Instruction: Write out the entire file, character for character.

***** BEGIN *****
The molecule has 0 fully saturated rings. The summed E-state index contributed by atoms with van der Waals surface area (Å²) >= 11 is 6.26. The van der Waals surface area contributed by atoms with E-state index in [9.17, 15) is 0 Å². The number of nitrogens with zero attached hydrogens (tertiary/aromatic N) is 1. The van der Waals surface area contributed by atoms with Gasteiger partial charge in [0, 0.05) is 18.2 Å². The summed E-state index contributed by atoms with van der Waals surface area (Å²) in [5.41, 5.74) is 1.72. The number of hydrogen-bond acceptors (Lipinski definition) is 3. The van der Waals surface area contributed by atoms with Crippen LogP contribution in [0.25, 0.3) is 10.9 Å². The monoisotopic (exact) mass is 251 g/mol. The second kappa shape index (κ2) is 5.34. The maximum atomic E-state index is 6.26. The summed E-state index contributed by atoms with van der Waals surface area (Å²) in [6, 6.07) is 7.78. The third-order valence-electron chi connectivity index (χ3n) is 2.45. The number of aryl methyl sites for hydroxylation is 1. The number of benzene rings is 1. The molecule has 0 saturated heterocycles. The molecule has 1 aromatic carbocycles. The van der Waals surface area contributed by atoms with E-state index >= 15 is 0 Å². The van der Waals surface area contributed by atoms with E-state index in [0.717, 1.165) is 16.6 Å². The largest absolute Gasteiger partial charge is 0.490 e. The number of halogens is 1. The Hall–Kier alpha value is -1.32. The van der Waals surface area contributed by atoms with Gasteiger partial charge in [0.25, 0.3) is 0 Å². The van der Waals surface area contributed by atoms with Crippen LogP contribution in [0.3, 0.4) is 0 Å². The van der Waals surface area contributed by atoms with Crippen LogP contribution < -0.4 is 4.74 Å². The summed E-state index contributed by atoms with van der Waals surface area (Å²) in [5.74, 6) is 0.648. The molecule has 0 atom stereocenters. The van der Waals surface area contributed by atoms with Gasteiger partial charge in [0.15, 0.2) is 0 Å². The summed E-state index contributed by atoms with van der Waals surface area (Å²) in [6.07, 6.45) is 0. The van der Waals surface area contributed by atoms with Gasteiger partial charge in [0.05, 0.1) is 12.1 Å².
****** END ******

The molecule has 0 fully saturated rings. The summed E-state index contributed by atoms with van der Waals surface area (Å²) >= 11 is 6.26. The van der Waals surface area contributed by atoms with E-state index in [9.17, 15) is 0 Å². The number of nitrogens with zero attached hydrogens (tertiary/aromatic N) is 1. The van der Waals surface area contributed by atoms with Gasteiger partial charge in [0, 0.05) is 18.2 Å². The summed E-state index contributed by atoms with van der Waals surface area (Å²) in [5.41, 5.74) is 1.72. The number of hydrogen-bond acceptors (Lipinski definition) is 3. The van der Waals surface area contributed by atoms with Crippen LogP contribution in [0.25, 0.3) is 10.9 Å². The monoisotopic (exact) mass is 251 g/mol. The second kappa shape index (κ2) is 5.34. The maximum atomic E-state index is 6.26. The summed E-state index contributed by atoms with van der Waals surface area (Å²) in [6, 6.07) is 7.78. The third-order valence-electron chi connectivity index (χ3n) is 2.45. The number of aryl methyl sites for hydroxylation is 1. The number of benzene rings is 1. The molecule has 0 saturated heterocycles. The molecule has 1 aromatic carbocycles. The van der Waals surface area contributed by atoms with E-state index >= 15 is 0 Å². The van der Waals surface area contributed by atoms with E-state index in [0.717, 1.165) is 16.6 Å². The largest absolute Gasteiger partial charge is 0.490 e. The number of halogens is 1. The Hall–Kier alpha value is -1.32. The van der Waals surface area contributed by atoms with Gasteiger partial charge in [0.25, 0.3) is 0 Å². The van der Waals surface area contributed by atoms with Crippen LogP contribution in [0.3, 0.4) is 0 Å². The van der Waals surface area contributed by atoms with Crippen LogP contribution < -0.4 is 4.74 Å². The summed E-state index contributed by atoms with van der Waals surface area (Å²) in [5.74, 6) is 0.648. The molecule has 0 atom stereocenters. The van der Waals surface area contributed by atoms with Gasteiger partial charge in [0.15, 0.2) is 0 Å². The summed E-state index contributed by atoms with van der Waals surface area (Å²) in [6.07, 6.45) is 0. The van der Waals surface area contributed by atoms with Gasteiger partial charge in [0.05, 0.1) is 12.1 Å².